So perhaps with the NFL saying it wanted to help Manziel, getting him into the program might be the best way to guarantee he gets the help he needs, if he’s serious about making a comeback.
NFL players are off until training camp, but Texans quarterback Brock Osweiler is working. And putting his wife to work as well.
Osweiler is trying to learn the playbook so that he’ll have it down pat by the time his first training camp in Houston begins, and so he has his wife quizzing him by reading plays and then making him describe exactly what his responsibilities are.
“My wife will act as the offensive coordinator at times during the evening,” Osweiler told ESPN. “I’ll have her read the full play to me. I’ll sit there and try to picture it, spit it back out to her, make sure I’m verbalizing it the right way so that when I step into the huddle the next day in practice, things are coming out clear.”
In his new environment, Osweiler feels like the new kid in school.
“That’s the playbook, that’s getting to know your teammates. Understanding the ins and the outs and the operation and style of this building and how our strength staff operates,” he said. “It’s like the first day of school and going to a new school. Who’s going to be my new best friend? What’s our teacher like? I can’t wait to see the playground, maybe our weight room and cafeteria.”
When training camps open next month, the Texans need the new kid in school to quickly become the leader of the franchise.
Cardinals running back David Johnson showed flashes of his potential as a rookie. In 2016, his team expects a lot more. And Johnson is fine with that.
Appearing on Thursday’s PFT Live on NBC Sports Radio, Johnson made it clear that he embraces the high expectations that people like coach Bruce Arians have established for him.
“I can’t say after one year’s work that he is one of the best, but he’s got a chance to be one of the all-time best,” Arians has said.
Those high expectations were fueled in large part by Johnson’s 187-yard, three-touchdown performance in prime time against the Eagles. Entering the 2016 season as the starter, the Cardinals will be hoping for more games like that.
Regardless of how his second season goes, Johnson already achieved more than many scouts thought he would. Johnson said that, at the Senior Bowl and the Scouting Combine, plenty of personnel people didn’t know who the Northern Iowa product was, with some thinking based on his size that he was a linebacker.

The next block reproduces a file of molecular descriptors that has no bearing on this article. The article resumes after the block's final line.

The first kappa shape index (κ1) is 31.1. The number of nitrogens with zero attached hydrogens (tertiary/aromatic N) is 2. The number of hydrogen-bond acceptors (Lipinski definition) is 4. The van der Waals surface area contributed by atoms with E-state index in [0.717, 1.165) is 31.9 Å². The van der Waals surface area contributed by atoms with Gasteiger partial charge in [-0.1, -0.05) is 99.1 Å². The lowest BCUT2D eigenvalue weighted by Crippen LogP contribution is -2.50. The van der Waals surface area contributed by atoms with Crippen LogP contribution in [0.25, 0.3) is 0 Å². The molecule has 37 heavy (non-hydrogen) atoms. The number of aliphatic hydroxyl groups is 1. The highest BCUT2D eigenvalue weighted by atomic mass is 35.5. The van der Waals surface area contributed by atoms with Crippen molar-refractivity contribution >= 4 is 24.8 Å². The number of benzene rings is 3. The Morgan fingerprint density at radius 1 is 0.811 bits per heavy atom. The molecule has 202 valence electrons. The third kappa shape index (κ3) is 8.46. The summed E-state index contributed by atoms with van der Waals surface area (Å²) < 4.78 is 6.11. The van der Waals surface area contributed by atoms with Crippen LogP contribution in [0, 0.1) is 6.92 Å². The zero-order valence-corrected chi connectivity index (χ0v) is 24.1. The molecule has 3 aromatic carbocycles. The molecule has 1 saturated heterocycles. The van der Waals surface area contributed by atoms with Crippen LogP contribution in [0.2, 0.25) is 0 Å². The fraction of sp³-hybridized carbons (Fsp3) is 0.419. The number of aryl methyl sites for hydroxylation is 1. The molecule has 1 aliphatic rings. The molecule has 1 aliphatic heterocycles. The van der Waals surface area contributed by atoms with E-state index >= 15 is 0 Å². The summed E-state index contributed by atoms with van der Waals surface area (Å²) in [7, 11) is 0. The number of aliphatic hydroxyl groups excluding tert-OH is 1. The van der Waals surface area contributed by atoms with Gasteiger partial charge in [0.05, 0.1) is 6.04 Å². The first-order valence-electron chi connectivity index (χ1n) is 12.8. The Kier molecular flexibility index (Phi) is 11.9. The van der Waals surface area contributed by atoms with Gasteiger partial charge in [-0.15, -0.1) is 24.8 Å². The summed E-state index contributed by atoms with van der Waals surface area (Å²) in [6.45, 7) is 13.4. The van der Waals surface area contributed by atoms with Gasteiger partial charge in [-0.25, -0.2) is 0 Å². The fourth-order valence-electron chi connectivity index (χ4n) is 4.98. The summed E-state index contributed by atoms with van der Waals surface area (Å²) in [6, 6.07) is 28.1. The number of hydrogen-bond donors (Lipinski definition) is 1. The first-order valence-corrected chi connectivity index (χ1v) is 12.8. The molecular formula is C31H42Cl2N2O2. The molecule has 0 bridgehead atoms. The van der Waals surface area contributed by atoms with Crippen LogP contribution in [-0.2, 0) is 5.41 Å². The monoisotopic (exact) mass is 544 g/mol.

Plenty of linebackers likely will be wishing Johnson played linebacker, and the Cardinals are undoubtedly grateful that no one else figured out who he is and what he can do before they made him a third-round pick last year.
The Saints’ wide receiver depth chart is so full of young players that the experienced veteran of the group, Brandin Cooks, is 22 years old. But Saints quarterback Drew Brees is not concerned about that.
Brees told the New Orleans Advocate that young receivers Willie Snead, Brandon Coleman and Michael Thomas are, along with Cooks, perfectly capable of picking up the Saints’ offense and playing the way the Saints need them to play.
“I am not worried about the inexperience, if you are just talking about years and games played,” Brees said. “I feel like the time on task between all of us is pretty significant when you are talking about the practice reps and the time that we spend away from this facility together. I think they’re quick studies; they’re all hard-working guys that are very smart, intelligent and hungry.”
The Saints’ passing game was good last season with Cooks and Snead as the top two wide receivers, and the addition of Thomas in the second round of the draft should help. There are questions about whether the Saints’ defense will be good enough, but Brees thinks the offense will be as good as ever.
When the Vikings were at the Scouting Combine earlier this year, General Manager Rick Spielman said that the team was using analytics to derive data beyond 40 times and bench press totals.
Spielman called it “another tool” the team could use to evaluate players and it is something that the team appears set to do more of in the future. The Vikings announced Thursday that they have promoted pro scout Scott Kuhn to the role of director of analytics.
“Scott’s aptitude to analyze the tremendous amount of data that is available to us today will be a huge benefit for all of our football operations,” Spielman said in a statement. “Scott’s work ethic and knowledge that he has demonstrated made this an easy decision to promote him to this new position.”
The Vikings also named Anne Doepner their director of football administration in the shuffling of roles in their front office ahead of the 2016 season.
Former Bills quarterback Jim Kelly was one of the most prolific scorers in his sport, even though he never won a title.